Just because data misuse is at the forefront of recent conversations, we shouldn’t ignore the harms associated with missed use. Lost opportunities to use big data to achieve the Sustainable Development Goals (SDGs) are probably to blame for at least as much harm as leaks and privacy breaches.
A few years ago, I was leading a World Economic Forum session with top-tier executives keen to hear more about what was then still a new idea: using big data for the public good. I gave them the scenario of an industrial accident in which a plume of toxic smoke begins drifting toward suburban neighborhoods and asked them, “who has data that could help first responders save lives?”
Someone raised their hand and said, ”Well, I’m from a large insurance company. We could let the firefighters know where all the people with asthma are, all the people in wheelchairs, all the elderly, all the children, so that they could evacuate those houses first.” Another participant countered, “OK, but what about their privacy?”, and we soon settled on the idea of a mobile mapping app that colors some houses red, some orange, and some yellow. It wouldn’t disclose why certain houses were given certain colors, but firefighters would know that houses marked as red needed to be evacuated first.
What happened next has had a profound impact on my view of debates over data privacy. Enthusiastic responses gave way to an uneasy silence, and then one of the participants asked “So…first responders don’t already have access to this information?” What followed was disbelief, and then anger. Once everyone realized that this data could be anonymized and still used to save lives, the fact that it wasn’t already in use became unacceptable. It was the ‘aha’ moment when everyone in the room realized that we are all paying a daily — and largely invisible — opportunity-cost in ‘missed use’ of data for the public good.
Recent scandals over data breaches and corporate misuse have understandably made people around the world skeptical of big data and the way it’s being used. The growing public outrage against the wrongful use of personal information has led to a wave of new regulations – from GDPR in Europe, to similar frameworks in Asia-Pacific, Latin America, Africa and other parts of the world, as well as within the United Nations – all of them looking to increase transparency and accountability and to give people more of a say in what happens to their personal data.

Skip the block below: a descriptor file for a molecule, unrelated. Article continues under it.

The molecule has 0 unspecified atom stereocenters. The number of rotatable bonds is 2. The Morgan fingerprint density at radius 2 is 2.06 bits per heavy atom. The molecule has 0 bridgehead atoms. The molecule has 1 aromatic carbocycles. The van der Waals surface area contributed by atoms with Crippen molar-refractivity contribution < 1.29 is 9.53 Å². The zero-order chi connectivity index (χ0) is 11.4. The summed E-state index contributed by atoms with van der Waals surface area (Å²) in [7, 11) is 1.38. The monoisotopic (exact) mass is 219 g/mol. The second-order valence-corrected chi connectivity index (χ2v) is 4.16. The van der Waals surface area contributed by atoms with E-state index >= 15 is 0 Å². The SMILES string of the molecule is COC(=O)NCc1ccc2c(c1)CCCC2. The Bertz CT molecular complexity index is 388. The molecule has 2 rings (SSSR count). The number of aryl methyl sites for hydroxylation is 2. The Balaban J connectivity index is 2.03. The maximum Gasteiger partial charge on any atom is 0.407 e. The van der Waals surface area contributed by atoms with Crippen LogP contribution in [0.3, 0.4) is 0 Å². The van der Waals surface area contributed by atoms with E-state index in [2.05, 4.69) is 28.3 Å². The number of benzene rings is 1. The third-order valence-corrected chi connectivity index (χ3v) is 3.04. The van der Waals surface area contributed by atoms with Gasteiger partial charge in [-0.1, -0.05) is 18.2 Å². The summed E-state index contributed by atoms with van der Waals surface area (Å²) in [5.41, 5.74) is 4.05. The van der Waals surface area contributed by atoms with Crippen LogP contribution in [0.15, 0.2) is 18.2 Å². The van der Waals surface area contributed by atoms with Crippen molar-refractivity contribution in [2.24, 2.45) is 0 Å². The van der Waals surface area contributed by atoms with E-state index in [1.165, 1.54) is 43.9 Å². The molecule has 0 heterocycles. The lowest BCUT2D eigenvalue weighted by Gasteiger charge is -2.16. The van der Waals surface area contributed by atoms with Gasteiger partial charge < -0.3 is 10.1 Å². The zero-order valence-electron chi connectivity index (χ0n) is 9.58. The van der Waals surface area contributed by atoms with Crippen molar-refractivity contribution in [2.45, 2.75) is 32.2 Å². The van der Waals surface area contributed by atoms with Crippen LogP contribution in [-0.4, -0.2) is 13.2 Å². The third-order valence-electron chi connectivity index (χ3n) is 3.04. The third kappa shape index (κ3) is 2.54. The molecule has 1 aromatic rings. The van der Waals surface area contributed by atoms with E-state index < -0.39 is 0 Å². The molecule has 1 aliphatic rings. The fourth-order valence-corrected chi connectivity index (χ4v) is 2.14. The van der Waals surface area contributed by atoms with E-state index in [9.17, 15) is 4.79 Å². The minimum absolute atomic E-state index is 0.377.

So yes, we do need robust regulations to prevent misuse of our data. But we also need regulations to make sure that whenever our data can be used safely for the public good, it always is.
So what would it take for ‘our firefighters’ to have the best information they need to save lives? Do we have to sacrifice our privacy in the process?
Today, implicit in many of the latest regulatory reforms is an assumption that we are dealing with a zero-sum game, in which all innovations in the use of big data come at a cost to our privacy. Indeed, in the case of commercial applications such as targeted advertising, this is quite true: the more detailed the information about our behavior, the better an algorithm is able to predict what we might buy. The problem is that these same data protection regulations — in their effort to prevent misuse — may inadvertently perpetuate ‘missed use’. We need to reframe how we think about risk in a world of abundant data.
As a technologist, privacy advocate and head of an innovation lab inside the United Nations, I have seen first hand extraordinary opportunities to use new technologies in beneficial ways — without compromising on data protection and privacy. At UN Global Pulse, we work with partners to build safe and responsible applications of big data and AI and we advocate for policy reform to support this type of innovation. We partnered with Telefonica to use mobile network data to predict the spread of Zika virus, and more recently with Digicel to inform emergency response to volcanic eruptions in Vanuatu. We worked with BBVA Bank to show how anonymized debit card transactions can monitor people’s recovery from a hurricane in Mexico. We used data from postal flows to estimate countries’ GDP, literacy rates, and carbon footprints, and we used marine traffic data to detect refugee rescue events in the Mediterranean Sea. Our work with big data is guided by instruments such as the Guidelines on Big Data and the UN Personal Data Protection and Privacy Principles.
So what will it take for responsible uses of big data and AI to go mainstream and usher in the long-awaited data revolution for development?
A number of the companies we engage with across different industries do see the opportunity here and are keen to unlock the social value of insights from their data through data philanthropy. The mobile industry is furthest along here. Some regulators and policy makers, likewise, have told us that they recognize the untapped potential of big data for the public good, but this hasn’t translated into greater space for innovation in this new field. By and large, inertia still prevails.
I believe that large scale change will come only when people everywhere understand that, even as our data was being collected and used for years in ways we could neither discover nor determine, it also wasn’t being used to improve official statistics, public service delivery, early warning, and disaster response. In a sense, the lack of innovation here has resulted in a failure to protect the public from what turns out to be preventable harms.
We must account for both ‘misuse’ and ‘missed use’ of data
As privacy regulations continue to strengthen safeguards against misuse, we also need widespread public support for regulatory reform to address the risks of ‘missed use’ of this technology to benefit the whole of society. The stakes are too high not to do so.
This op-ed was prepared with inputs and edits from Felicia Vacarelu, communications specialist at UN Global Pulse.